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Qantas to axe hundreds of tech jobs

Australian carrier is to outsource business processes to India

Australia’s biggest airline Qantas Airways is slashing up to 400 IT jobs in its home country and is transferring them to India because it claimed there was a local shortage in IT expertise.

The airline has said that it is cutting the jobs in Australia because the skills needed to upgrade its systems are no longer available and has shortlisted two Indian firms, Tata Consultancy Services and Satyam Computer Services, to take over the airline’s IT development, maintenance and support services.

“The providers involved in the tender process have the capabilities and the depth of expertise that we can no longer source in Australia,” Qantas chief information officer (CIO) John Willet said in a recent radio interview, reported Indian newspaper The Hindu.

Satyam, a leading global consulting and IT services company with a network across 55 countries, has already scored a contract with Qantas to provide payroll technology services to the firm. It is understood that Tata, a technology consulting, business process outsourcing and engineering services firm, will also work on that project.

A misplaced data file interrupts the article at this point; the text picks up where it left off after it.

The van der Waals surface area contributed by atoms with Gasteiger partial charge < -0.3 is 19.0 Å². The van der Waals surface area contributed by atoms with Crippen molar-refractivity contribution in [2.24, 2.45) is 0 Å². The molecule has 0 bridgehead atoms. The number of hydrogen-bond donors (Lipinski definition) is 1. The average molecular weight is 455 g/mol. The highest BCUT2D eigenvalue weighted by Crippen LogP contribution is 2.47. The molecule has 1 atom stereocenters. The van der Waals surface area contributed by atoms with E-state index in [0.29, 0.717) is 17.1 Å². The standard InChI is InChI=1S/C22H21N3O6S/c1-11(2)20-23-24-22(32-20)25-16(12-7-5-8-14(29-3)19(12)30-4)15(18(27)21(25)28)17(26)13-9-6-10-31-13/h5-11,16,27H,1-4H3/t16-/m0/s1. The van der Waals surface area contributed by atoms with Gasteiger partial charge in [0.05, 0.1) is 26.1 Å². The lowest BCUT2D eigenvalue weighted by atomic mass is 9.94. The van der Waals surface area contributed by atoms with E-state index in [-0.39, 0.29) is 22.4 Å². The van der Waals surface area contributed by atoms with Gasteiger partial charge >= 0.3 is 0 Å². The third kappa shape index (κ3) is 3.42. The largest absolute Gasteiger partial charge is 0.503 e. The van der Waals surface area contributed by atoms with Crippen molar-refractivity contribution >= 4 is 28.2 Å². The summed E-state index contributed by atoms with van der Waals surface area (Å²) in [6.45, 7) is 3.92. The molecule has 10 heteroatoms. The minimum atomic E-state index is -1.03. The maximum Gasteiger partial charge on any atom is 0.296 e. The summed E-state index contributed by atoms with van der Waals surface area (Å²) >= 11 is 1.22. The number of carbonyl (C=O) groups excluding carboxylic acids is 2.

“Qantas is finalising a review of its IT development, maintenance and support services,” the airline said in a statement.

The review is expected to be complete by the end of October and concerns staff working on internet bookings, frequent flier programmes, financial systems and operational logistics.

However, the airline firm has come up against stiff opposition over the job cuts from the Australian Services Union (ASU), which has dismissed claims by Qantas that it had to outsource the work to India because of a lack of skilled people in Australia.

“There are 400 people that are already performing this work, to say that they can’t find the capability beggars belief,” ASU national assistant secretary Linda White said, reported The Hindu.

The job cuts in the IT department are part of a wider reduction of staff at Qantas. The firm announced in May plans to axe 1,000 management and administration jobs by year-end and an extra 300-plus flight attendants are also expected to lose their jobs, according to newspaper reports.

Qantas CEO Geoff Dixon has reportedly committed to trim US$3.58 billion from fixed spending by mid-2008 through cutting jobs and other means.

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